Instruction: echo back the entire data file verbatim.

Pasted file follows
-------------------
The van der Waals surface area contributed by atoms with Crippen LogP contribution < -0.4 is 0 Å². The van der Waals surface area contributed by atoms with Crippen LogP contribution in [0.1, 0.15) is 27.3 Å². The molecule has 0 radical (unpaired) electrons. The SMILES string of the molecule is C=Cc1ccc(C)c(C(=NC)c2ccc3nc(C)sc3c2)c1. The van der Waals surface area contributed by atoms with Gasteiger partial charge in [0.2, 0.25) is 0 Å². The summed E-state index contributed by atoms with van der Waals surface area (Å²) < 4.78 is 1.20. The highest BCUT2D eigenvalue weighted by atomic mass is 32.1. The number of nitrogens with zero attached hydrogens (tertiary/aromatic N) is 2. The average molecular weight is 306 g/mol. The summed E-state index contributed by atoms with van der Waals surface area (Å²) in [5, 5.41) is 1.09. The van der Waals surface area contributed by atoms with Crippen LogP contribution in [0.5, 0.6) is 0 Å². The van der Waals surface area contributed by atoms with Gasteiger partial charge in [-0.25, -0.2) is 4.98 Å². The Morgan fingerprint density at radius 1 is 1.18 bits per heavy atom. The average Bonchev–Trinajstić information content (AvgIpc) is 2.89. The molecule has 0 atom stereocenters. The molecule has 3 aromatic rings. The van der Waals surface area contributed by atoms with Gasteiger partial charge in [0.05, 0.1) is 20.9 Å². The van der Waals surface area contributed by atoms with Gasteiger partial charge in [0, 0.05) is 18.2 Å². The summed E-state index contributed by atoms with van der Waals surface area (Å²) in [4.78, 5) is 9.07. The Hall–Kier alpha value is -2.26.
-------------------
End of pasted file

The van der Waals surface area contributed by atoms with Crippen LogP contribution < -0.4 is 0 Å². The van der Waals surface area contributed by atoms with Crippen LogP contribution in [0.1, 0.15) is 27.3 Å². The molecule has 0 radical (unpaired) electrons. The SMILES string of the molecule is C=Cc1ccc(C)c(C(=NC)c2ccc3nc(C)sc3c2)c1. The van der Waals surface area contributed by atoms with Gasteiger partial charge in [0.2, 0.25) is 0 Å². The summed E-state index contributed by atoms with van der Waals surface area (Å²) < 4.78 is 1.20. The highest BCUT2D eigenvalue weighted by atomic mass is 32.1. The number of nitrogens with zero attached hydrogens (tertiary/aromatic N) is 2. The average molecular weight is 306 g/mol. The summed E-state index contributed by atoms with van der Waals surface area (Å²) in [5, 5.41) is 1.09. The van der Waals surface area contributed by atoms with Crippen LogP contribution in [0.5, 0.6) is 0 Å². The van der Waals surface area contributed by atoms with Gasteiger partial charge in [-0.25, -0.2) is 4.98 Å². The Morgan fingerprint density at radius 1 is 1.18 bits per heavy atom. The average Bonchev–Trinajstić information content (AvgIpc) is 2.89. The molecule has 0 atom stereocenters. The molecule has 3 aromatic rings. The van der Waals surface area contributed by atoms with Gasteiger partial charge in [0.05, 0.1) is 20.9 Å². The van der Waals surface area contributed by atoms with Gasteiger partial charge in [0, 0.05) is 18.2 Å². The summed E-state index contributed by atoms with van der Waals surface area (Å²) in [4.78, 5) is 9.07. The Hall–Kier alpha value is -2.26.